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Ngakau Toa theatre performs at Shakespeare’s Globe

Ngakau Toa theatre performs at Shakespeare's Globe

Global Globe festival launches

Published 23 April 2012

The stage at Shakespeare’s Globe trembled under a performance unlike any it will have experienced before this morning, when a Maori haka launched the Globe To Globe Festival

A war cry or challenge, the Maori tradition, most often associated with the New Zealand All Blacks rugby team, was performed by New Zealand’s Ngãkau Toa theatre company, which performs Troilus And Cressida tonight and tomorrow, opening the season of shows that will see all 37 of Shakespeare’s plays performed by 37 international companies in 37 different languages.

In addition to Maori, other languages that will be used to tell Shakespeare’s famous tales at the iconic theatre over the next seven weeks are Korean (A Midsummer Night’s Dream), Polish (Macbeth), Belarusian (King Lear), Brazilian Portuguese (Romeo And Juliet) and Lithuanian (Hamlet). As well as world languages, the season also includes a hip hop Othello and Love’s Labour’s Lost performed by Deafinitely theatre in British Sign Language.

“We are hugely excited to throw open our doors to the world,” said Festival Director Tom Bird. “The festival offers the chance to see well known plays in a new way, with the cultural influences and theatre conventions of countries you may never have visited. This is a once in a lifetime opportunity to experience Shakespeare’s work in a way that you’re unlikely ever to have seen it before, and a chance for the communities of London to hear his stories in their mother tongue.”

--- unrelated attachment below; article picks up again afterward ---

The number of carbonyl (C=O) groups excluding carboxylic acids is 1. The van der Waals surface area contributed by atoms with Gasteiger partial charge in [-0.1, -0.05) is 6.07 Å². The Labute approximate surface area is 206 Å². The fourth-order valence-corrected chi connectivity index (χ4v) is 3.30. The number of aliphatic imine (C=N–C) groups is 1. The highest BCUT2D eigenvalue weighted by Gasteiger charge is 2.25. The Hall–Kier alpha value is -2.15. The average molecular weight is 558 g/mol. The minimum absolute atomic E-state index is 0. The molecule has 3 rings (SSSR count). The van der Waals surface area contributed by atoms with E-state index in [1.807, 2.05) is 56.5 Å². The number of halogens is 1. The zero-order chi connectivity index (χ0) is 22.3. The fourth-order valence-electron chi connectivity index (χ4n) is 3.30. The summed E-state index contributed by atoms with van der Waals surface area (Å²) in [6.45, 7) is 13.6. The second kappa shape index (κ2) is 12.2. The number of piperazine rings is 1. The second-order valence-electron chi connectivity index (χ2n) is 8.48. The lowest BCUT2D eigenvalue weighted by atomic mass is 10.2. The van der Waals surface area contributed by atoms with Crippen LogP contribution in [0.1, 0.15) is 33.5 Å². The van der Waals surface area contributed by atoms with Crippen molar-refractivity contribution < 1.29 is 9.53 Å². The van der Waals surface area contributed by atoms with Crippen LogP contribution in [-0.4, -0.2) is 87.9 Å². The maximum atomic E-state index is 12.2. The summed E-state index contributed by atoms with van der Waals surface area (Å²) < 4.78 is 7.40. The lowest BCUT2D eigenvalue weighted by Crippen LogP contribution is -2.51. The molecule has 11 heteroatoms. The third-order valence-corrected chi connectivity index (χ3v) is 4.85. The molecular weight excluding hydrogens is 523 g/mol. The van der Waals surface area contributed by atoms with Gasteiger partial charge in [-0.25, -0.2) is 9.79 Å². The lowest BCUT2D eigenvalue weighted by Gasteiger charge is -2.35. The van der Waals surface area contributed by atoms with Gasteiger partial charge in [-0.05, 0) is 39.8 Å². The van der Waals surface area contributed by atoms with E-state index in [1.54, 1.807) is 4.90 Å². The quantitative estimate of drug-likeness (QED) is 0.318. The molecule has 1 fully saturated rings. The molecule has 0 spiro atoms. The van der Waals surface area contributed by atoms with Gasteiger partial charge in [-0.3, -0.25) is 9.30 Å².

The season, which plays as part of the World Shakespeare Festival 2012 and the London 2012 Festival, features companies that themselves have a story to tell, from Afghanistan’s Roy-e-Sabs, which will leave Kabul for the first time to perform in London, to Belarus Free Theatre, which faces persecution in its own country, and from the well known Isango Ensemble, which has already enjoyed London success with The Mysteries and The Magic Flute, to the National Theatre of China, which is performing in the UK for the first time.

The Globe To Globe season, which includes the Globe’s famous £5 standing tickets and a chance to see all the shows for just £100, runs at the Bankside venue until 9 June, when it will be followed by the Globe’s summer season, which includes Henry V, Richard III, Twelfth Night and The Taming Of The Shrew.


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